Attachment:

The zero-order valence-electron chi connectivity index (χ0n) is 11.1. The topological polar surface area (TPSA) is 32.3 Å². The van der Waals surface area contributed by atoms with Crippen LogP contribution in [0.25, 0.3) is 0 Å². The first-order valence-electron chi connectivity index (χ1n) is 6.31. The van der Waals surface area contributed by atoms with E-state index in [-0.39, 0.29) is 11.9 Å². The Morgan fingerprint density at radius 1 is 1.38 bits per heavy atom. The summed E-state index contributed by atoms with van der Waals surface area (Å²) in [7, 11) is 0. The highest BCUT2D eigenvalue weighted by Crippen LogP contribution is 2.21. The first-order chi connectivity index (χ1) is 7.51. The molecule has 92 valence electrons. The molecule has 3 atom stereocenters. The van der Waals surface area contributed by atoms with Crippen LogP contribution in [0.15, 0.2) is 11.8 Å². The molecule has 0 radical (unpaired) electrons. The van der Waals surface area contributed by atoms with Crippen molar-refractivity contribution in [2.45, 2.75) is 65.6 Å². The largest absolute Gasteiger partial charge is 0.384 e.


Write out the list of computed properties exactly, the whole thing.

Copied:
The zero-order valence-electron chi connectivity index (χ0n) is 11.1. The topological polar surface area (TPSA) is 32.3 Å². The van der Waals surface area contributed by atoms with Crippen LogP contribution in [0.25, 0.3) is 0 Å². The first-order valence-electron chi connectivity index (χ1n) is 6.31. The van der Waals surface area contributed by atoms with E-state index in [-0.39, 0.29) is 11.9 Å². The Morgan fingerprint density at radius 1 is 1.38 bits per heavy atom. The summed E-state index contributed by atoms with van der Waals surface area (Å²) in [7, 11) is 0. The highest BCUT2D eigenvalue weighted by Crippen LogP contribution is 2.21. The first-order chi connectivity index (χ1) is 7.51. The molecule has 92 valence electrons. The molecule has 3 atom stereocenters. The van der Waals surface area contributed by atoms with Crippen LogP contribution in [0.15, 0.2) is 11.8 Å². The molecule has 0 radical (unpaired) electrons. The van der Waals surface area contributed by atoms with Crippen molar-refractivity contribution in [2.45, 2.75) is 65.6 Å². The largest absolute Gasteiger partial charge is 0.384 e.